WASHINGTON (NEXSTAR) — President Donald Trump was given remdesivir Friday night at Walter Reed Medical Center following treatment with an experimental drug at the White House earlier in the day.
Remdesivir is the only treatment that’s been shown in a rigorous experiment to help fight the coronavirus. Earlier this year, a large study led by the National Institutes of Health found it could shorten average recovery time from 15 days to 11 days in hospitalized patients with severe disease.
In May, the Food and Drug Administration cleared Gilead Science’s drug for patients with extreme symptoms like breathing problems requiring supplemental oxygen or ventilators.
The drug is given through an IV and is designed to interfere with an enzyme the virus uses to copy its genetic material.
The European Medicines Agency announced this week it started a safety review on the drug after some patients reported serious kidney problems.
In a statement on Friday, the EU regulator said it isn’t clear whether remdesivir was causing the “acute kidney injury,” but that the issue “warrants further investigation.”
The drug’s known side effects include potential inflammation of the liver and problems related to its infusion, which could lead to nausea, vomiting, sweating and low blood pressure.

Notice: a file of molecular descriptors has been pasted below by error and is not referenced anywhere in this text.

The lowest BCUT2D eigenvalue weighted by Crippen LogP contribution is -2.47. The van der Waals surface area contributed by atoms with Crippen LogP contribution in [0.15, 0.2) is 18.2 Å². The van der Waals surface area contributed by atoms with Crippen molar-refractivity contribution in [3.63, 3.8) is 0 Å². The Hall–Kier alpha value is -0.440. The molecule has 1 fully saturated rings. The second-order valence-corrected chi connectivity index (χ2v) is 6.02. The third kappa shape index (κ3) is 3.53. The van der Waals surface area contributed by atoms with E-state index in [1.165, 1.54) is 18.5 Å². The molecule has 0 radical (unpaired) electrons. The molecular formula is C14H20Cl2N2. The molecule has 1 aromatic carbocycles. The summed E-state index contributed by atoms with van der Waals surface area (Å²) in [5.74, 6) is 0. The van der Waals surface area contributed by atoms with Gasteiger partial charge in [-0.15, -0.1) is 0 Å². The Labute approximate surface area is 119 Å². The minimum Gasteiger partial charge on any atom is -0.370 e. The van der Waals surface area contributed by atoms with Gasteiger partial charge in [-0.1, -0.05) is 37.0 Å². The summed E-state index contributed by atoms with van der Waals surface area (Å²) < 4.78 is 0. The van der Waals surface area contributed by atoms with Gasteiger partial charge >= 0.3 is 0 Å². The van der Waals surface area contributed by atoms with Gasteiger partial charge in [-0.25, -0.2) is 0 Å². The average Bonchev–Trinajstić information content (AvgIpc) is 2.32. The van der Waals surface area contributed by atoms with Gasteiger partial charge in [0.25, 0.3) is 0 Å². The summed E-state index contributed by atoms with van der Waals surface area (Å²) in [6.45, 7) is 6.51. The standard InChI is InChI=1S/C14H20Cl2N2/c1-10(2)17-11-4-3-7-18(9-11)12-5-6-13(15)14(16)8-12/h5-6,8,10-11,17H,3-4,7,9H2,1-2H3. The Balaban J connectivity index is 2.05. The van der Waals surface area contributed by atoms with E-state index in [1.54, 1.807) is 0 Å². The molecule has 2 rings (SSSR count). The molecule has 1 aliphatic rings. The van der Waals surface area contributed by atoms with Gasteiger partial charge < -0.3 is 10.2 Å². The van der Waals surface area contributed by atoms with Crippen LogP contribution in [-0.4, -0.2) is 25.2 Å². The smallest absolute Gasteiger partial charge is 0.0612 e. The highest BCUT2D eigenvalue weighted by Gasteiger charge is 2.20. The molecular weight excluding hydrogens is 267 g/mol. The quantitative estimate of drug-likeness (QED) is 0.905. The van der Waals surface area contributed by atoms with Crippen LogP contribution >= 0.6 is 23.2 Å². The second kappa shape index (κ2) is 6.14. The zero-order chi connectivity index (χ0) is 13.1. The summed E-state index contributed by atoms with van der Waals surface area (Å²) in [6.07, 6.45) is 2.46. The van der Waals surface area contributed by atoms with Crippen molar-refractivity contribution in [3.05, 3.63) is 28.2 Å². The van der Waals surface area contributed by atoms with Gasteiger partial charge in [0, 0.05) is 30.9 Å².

Earlier on Friday, Trump’s physician, Dr. Sean Conley, said the president received a dose of an experimental antibody combination by Regeneron that is in clinical trials.
He also was taking zinc, vitamin D, an antacid called famotidine, melatonin and aspirin. None of those have been proven to be effective against COVID-19.
Trump apparently is not receiving hydroxychloroquine, a drug he widely promoted that has been shown in many studies to be ineffective for preventing or treating COVID-19.
The Associated Press contributed to this report.
- President Biden addresses administration’s efforts during the first year of presidency
- Senate Dems poised to force vote on voting rights legislation
- Rare, pristine coral reef found off Tahiti coast
- Virginia colleges reverse vaccine mandate for staff, following governor’s order
- Why doing laundry may get more expensive in March